As related to the subjects of piping, drumming and pipe bands.

Announcement

Collapse
No announcement yet.

"Black" as a title ?

Collapse
X
 
  • Filter
  • Time
  • Show
Clear All
new posts

  • #16
    Re: "Black" as a title ?

    Well... Glad my name's not Mahoney.
    James

    Adirondack Pipes and Drums
    ---------------------------
    Did he say "By the left" or "By the right"? Is this the parade set or the competition set? Oh, for [email protected]#t's sake!!

    Comment


    • #17
      Re: "Black" as a title ?

      There is a jig in John Wilson's collection which Willie Ross told him was named 'Breamatain Tonn Dubh', and another tune called 'Tha tonn air a Bhata Mor': there's a hole in the big boat. Context affects meaning.

      Comment


      • #18
        Re: "Black" as a title ?

        Originally posted by Bryn:
        I've been told, but never verified, that the Albanach translation of 'Kiss my ass' is Pogue Mahon,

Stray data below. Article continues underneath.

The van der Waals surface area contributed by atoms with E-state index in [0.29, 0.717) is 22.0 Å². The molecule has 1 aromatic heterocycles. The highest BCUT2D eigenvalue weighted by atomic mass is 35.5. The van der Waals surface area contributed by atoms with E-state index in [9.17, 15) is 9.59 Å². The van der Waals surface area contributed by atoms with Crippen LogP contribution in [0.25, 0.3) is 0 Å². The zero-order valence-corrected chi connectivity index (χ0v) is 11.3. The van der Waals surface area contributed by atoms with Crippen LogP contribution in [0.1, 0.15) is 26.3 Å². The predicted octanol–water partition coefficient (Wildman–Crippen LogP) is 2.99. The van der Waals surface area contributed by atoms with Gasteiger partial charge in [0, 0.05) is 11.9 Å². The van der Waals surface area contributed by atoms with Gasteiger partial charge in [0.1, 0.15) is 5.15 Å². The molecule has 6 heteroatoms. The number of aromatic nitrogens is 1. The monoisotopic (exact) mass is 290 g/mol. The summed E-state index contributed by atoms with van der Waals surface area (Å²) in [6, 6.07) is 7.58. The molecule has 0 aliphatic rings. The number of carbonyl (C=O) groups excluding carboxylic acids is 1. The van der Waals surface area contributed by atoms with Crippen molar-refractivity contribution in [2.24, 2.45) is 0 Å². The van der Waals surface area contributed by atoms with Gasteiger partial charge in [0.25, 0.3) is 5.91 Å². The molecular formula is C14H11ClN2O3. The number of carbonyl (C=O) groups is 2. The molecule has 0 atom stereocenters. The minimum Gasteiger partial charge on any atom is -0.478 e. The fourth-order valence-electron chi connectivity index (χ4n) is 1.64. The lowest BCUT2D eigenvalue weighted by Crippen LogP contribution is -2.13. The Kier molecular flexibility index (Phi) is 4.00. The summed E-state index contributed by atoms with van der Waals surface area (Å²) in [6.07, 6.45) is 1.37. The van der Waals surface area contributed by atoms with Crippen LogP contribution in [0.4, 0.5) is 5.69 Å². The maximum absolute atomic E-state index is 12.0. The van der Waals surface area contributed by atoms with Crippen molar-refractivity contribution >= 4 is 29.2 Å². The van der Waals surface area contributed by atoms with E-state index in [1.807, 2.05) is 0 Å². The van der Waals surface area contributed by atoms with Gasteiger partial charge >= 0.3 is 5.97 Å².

Well, you've been misinformed, that's incorrect Irish Gailge, but still not near the Albannach for anus which can be toll-t˛ine, (masc), t˛n, (fem), raitse, (masc) or noig, (fem).
        Gu dearbh, tha mi cÓnranach, this is getting quite far from the original question and into the schoolyard. Let's look up rude words....

        As previously stated, Dubh means black or dark. The opposite was finn or fion, which means light or blond. These definitions were used to distinguish between the invading Norwegian and Danish Vikings who settled.
        Hence; MacDougall =son of the dark invader
        MacFingal = son of the blonde invader.
        Callander Pipe Band FB page Please click and "like". Thanks
        Lowland and Borders Piper's Society

        Comment


        • #19
          Re: "Black" as a title ?

          While the subject of nicknames is still on the boil, readers might check out the thread in this forum dealing with 'Anachie Gordon', this being a good example of a nickname derived from one's stamping ground, home, or property, a tradition still current in the highlands. Many were called by names such as 'Pennygael' (Hector MacFadyen of...)'Kilberry' ( Campbell of...)or 'Rothiemurchis' (Grant of...)
          However, the more punctilious sometimes objected to the first usage (Pennygael) because he wasn't the actual owner of the estate like the latter two, for whom it was a proper title. But tradition pays no heed to such pretentions.

          Comment


          • #20
            Re: "Black" as a title ?